MG XPower SV: Remembering the Wild, Anglo-Italian Sports Car Powered by an American V8

Partially assembled in Italy, the carbon-fiber-bodied SVT Mustang Cobra V8-powered XPower SV was one of MG's most wild sports cars.
MG XPower SV-R 19 photos
Photo: MG Motor UK Limited
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Throughout its 100-year history, MG has switched more owners than any other established British carmaker.

Nevertheless, the company established itself as one of Britain's premier sports car manufacturers during the fifties, sixties, and seventies with iconic models like the MGA or MGB.

During the nineties, MG was purchased by BMW, which lasted only a few years, as the German automotive giants sold the MG brand and the Rover license to Phoenix Consortium, leading to the establishment of the MG Rover Group.

This entity (which existed for only five years) became the last domestically owned mass-production car manufacturer in the British automotive industry.

MG's new flagship model

MG XPower SV
Photo: MG Motor UK Limited
During its early days, the MG Rover purchased Italian automobile manufacturer Qvale. The acquisition gave the group the necessary assets to develop a state-of-the-art sports car, so plans were drawn up for a new MG flagship.

Unveiled in concept form at the 2001 Frankfurt Motor Show and based on the existing Qvale Mangusta, the new model codenamed X80 was met with mixed feelings.

Many argued that it lacked enough aggressive lines to make it truly spectacular and give it a shot on the market against more established sports cars.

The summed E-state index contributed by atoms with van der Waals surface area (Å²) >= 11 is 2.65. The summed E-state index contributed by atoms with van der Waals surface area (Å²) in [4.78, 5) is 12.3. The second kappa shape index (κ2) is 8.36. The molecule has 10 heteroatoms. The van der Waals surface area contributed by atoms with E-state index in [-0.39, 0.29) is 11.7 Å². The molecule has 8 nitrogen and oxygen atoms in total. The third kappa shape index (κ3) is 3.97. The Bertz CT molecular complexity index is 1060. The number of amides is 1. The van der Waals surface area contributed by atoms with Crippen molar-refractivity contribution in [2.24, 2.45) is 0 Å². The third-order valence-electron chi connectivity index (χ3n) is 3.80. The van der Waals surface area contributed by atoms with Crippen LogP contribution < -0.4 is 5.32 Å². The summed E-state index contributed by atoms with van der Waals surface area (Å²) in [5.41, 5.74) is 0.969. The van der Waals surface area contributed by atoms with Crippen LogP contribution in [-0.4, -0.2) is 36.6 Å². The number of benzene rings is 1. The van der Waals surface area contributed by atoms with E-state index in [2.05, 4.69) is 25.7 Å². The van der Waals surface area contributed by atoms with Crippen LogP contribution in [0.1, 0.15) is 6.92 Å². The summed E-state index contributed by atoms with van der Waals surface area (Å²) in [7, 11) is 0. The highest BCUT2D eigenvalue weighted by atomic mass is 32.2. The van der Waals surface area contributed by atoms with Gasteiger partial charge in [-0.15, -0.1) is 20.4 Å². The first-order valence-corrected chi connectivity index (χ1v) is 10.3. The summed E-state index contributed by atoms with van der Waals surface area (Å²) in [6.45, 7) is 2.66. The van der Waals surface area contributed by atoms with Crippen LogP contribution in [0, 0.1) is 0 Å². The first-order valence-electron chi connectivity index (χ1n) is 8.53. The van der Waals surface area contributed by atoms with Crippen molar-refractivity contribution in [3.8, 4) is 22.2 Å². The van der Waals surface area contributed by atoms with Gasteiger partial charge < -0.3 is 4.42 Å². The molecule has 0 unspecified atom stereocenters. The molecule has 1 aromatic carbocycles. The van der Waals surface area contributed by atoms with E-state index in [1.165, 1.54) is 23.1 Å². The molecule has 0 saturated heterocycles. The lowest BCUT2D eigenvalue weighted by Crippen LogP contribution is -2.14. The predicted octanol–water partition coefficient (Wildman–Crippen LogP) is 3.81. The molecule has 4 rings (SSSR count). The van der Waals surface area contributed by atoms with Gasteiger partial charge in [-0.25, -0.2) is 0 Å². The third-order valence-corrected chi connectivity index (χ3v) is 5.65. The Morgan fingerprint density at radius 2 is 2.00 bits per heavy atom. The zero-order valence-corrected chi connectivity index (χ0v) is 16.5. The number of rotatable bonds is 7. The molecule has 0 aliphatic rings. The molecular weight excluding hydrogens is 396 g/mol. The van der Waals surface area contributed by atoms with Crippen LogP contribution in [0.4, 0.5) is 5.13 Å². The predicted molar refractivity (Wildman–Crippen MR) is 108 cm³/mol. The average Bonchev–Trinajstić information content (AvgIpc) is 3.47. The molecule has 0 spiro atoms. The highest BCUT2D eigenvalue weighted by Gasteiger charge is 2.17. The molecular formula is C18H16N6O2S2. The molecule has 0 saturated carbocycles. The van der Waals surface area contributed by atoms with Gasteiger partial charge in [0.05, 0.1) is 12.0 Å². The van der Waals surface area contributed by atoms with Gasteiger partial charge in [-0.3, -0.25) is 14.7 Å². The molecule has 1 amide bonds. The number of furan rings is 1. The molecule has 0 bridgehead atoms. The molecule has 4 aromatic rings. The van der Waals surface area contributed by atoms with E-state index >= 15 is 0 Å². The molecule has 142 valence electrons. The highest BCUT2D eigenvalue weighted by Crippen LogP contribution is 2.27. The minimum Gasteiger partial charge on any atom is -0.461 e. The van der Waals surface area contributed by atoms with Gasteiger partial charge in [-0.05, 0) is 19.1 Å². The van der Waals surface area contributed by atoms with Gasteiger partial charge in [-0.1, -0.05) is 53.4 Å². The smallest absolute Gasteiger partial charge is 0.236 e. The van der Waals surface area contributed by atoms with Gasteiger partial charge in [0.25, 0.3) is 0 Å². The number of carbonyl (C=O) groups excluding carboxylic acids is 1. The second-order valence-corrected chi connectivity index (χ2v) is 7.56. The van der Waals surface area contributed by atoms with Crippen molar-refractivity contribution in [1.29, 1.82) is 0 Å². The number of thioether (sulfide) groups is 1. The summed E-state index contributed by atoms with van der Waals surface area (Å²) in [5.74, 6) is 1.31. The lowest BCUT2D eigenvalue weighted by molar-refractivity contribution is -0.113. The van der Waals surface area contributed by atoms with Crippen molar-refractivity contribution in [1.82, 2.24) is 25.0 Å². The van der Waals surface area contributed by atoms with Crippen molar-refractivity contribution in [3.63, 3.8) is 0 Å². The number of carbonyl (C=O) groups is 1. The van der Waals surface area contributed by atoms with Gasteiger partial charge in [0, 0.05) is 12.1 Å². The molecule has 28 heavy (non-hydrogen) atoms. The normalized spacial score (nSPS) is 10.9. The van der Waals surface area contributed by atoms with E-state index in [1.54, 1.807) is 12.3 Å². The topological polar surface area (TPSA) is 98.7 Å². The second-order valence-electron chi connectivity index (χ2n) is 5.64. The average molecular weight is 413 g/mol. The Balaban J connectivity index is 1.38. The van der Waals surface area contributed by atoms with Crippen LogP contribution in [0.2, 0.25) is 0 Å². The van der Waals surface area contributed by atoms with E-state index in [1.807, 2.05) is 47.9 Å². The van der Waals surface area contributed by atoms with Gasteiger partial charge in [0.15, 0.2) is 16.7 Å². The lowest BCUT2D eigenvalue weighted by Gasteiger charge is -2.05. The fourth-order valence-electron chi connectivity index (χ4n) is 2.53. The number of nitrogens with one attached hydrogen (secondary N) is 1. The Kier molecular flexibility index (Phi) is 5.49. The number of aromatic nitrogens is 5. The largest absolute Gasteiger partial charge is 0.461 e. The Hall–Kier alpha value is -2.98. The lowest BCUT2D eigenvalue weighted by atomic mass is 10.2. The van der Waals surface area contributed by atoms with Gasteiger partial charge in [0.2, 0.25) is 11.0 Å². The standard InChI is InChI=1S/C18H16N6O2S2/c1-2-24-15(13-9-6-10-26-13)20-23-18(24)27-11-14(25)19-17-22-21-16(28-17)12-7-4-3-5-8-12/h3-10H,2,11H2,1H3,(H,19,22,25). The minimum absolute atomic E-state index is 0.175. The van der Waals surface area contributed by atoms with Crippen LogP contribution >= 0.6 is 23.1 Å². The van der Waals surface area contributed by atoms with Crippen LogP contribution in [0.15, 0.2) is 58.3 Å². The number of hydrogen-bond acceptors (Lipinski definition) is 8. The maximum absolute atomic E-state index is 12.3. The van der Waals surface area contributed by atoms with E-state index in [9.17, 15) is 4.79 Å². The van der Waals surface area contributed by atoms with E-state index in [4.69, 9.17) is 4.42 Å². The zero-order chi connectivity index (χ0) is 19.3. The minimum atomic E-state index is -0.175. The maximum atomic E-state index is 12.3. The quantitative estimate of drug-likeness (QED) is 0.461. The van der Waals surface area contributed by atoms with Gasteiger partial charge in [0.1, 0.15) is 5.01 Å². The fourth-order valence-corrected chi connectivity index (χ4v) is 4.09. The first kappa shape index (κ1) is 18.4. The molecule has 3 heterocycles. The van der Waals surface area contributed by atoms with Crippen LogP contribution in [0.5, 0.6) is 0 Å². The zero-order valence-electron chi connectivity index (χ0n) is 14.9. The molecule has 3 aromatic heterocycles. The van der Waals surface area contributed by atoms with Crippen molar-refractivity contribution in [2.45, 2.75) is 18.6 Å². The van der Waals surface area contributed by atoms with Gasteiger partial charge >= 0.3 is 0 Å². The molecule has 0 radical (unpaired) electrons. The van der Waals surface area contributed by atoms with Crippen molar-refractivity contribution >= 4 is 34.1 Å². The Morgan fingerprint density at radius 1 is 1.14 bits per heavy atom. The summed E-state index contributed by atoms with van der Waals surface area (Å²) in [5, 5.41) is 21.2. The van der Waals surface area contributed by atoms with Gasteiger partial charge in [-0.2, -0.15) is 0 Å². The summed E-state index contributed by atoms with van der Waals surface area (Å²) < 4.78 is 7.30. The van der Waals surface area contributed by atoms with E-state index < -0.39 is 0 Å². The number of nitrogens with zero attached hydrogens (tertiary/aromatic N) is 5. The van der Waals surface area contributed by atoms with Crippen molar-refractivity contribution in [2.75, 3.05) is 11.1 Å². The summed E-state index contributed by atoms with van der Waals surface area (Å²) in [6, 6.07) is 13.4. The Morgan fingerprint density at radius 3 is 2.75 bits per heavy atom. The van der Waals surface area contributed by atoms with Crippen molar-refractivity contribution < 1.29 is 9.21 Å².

Eventually, MG designers reached the same conclusion, so they got back to the drawing board.

Designed by the man behind the McLaren F1

MG XPower SV
Photo: MG Motor UK Limited
To help make the new sports car look more aggressive and appealing, MG Rover Group's design head, Peter Stevens, decided to sketch a completely new body.

Stevens, who was part of the design team that created the legendary McLaren F1, drew up a new structure with wider wheel arches, skirts, and bumpers.

Renamed XPower SV, the model now looked like a street-legal race car. It was unveiled to the public once again in 2002, and since it was met with a much more positive reaction, MG decided to kick off production for the 2003 model year.

While the bodywork design was new, the chassis was carried over from the X80 and Qvale Mangusta. Developed in Italy, it featured an independent suspension with double wishbones, coil springs, and anti-roll bars on both ends.

The braking system was engineered by Brembo and comprised of ventilated discs on all wheels with ABS and traction control.

Created by borrowing many components from existing models

MG XPower SV
Photo: Collecting Cars
The racecar-inspired body was manufactured in the UK out of carbon fiber and then shipped to Italy for the first part of the assembly.

While the body was completely new, the MG XPower SV used a surprising number of components from existing models in order to cut production costs.

Examples include the headlights and taillights borrowed from the plebian second-generation Fiat Punto and the Fiat Coupé.

Furthermore, the exterior door handles came from the MG TF, while the outside mirrors, interior window controls, and door handles were sourced from the Rover 75.

Powered by a Ford V8